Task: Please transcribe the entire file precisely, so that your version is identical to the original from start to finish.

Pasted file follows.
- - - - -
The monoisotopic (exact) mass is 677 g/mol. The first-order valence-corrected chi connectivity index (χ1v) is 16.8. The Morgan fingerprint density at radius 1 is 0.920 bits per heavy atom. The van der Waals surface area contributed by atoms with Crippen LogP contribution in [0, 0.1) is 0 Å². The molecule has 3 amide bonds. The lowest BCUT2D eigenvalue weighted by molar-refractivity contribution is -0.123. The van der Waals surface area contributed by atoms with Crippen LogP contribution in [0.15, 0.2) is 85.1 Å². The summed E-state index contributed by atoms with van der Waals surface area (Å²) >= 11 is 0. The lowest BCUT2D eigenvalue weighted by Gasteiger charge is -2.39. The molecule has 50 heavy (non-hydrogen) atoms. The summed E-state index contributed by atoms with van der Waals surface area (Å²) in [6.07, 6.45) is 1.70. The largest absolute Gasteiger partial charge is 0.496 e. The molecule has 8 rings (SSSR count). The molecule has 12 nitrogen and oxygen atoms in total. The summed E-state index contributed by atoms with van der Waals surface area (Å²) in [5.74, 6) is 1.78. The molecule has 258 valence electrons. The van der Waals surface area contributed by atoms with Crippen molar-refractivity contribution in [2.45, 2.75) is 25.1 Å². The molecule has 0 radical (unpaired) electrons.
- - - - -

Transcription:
The monoisotopic (exact) mass is 677 g/mol. The first-order valence-corrected chi connectivity index (χ1v) is 16.8. The Morgan fingerprint density at radius 1 is 0.920 bits per heavy atom. The van der Waals surface area contributed by atoms with Crippen LogP contribution in [0, 0.1) is 0 Å². The molecule has 3 amide bonds. The lowest BCUT2D eigenvalue weighted by molar-refractivity contribution is -0.123. The van der Waals surface area contributed by atoms with Crippen LogP contribution in [0.15, 0.2) is 85.1 Å². The summed E-state index contributed by atoms with van der Waals surface area (Å²) >= 11 is 0. The lowest BCUT2D eigenvalue weighted by Gasteiger charge is -2.39. The molecule has 50 heavy (non-hydrogen) atoms. The summed E-state index contributed by atoms with van der Waals surface area (Å²) in [6.07, 6.45) is 1.70. The largest absolute Gasteiger partial charge is 0.496 e. The molecule has 8 rings (SSSR count). The molecule has 12 nitrogen and oxygen atoms in total. The summed E-state index contributed by atoms with van der Waals surface area (Å²) in [5.74, 6) is 1.78. The molecule has 258 valence electrons. The van der Waals surface area contributed by atoms with Crippen molar-refractivity contribution in [2.45, 2.75) is 25.1 Å². The molecule has 0 radical (unpaired) electrons.